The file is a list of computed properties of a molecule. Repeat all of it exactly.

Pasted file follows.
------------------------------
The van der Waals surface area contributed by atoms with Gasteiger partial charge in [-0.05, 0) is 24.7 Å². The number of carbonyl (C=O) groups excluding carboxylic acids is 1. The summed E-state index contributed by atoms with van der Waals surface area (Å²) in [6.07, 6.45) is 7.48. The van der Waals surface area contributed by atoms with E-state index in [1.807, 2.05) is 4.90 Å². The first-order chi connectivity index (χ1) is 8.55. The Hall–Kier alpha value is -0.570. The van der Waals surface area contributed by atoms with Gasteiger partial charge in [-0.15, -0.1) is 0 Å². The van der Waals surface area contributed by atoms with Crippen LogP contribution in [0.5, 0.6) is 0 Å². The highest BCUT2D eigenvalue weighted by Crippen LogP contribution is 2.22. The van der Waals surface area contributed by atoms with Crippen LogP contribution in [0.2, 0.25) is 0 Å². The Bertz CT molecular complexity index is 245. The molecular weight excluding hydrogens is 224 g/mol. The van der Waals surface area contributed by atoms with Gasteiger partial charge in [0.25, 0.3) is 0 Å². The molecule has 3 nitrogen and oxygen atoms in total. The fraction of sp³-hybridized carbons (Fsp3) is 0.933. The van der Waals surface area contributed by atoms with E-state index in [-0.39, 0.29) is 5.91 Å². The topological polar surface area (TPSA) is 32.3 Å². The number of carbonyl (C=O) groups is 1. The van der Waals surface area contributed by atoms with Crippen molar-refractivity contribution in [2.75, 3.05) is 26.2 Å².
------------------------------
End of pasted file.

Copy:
The van der Waals surface area contributed by atoms with Gasteiger partial charge in [-0.05, 0) is 24.7 Å². The number of carbonyl (C=O) groups excluding carboxylic acids is 1. The summed E-state index contributed by atoms with van der Waals surface area (Å²) in [6.07, 6.45) is 7.48. The van der Waals surface area contributed by atoms with E-state index in [1.807, 2.05) is 4.90 Å². The first-order chi connectivity index (χ1) is 8.55. The Hall–Kier alpha value is -0.570. The van der Waals surface area contributed by atoms with Gasteiger partial charge in [-0.15, -0.1) is 0 Å². The van der Waals surface area contributed by atoms with Crippen LogP contribution in [0.5, 0.6) is 0 Å². The highest BCUT2D eigenvalue weighted by Crippen LogP contribution is 2.22. The van der Waals surface area contributed by atoms with Crippen LogP contribution in [0.2, 0.25) is 0 Å². The Bertz CT molecular complexity index is 245. The molecular weight excluding hydrogens is 224 g/mol. The van der Waals surface area contributed by atoms with Gasteiger partial charge in [0.25, 0.3) is 0 Å². The molecule has 3 nitrogen and oxygen atoms in total. The fraction of sp³-hybridized carbons (Fsp3) is 0.933. The van der Waals surface area contributed by atoms with E-state index in [-0.39, 0.29) is 5.91 Å². The topological polar surface area (TPSA) is 32.3 Å². The number of carbonyl (C=O) groups is 1. The van der Waals surface area contributed by atoms with Crippen molar-refractivity contribution in [2.75, 3.05) is 26.2 Å².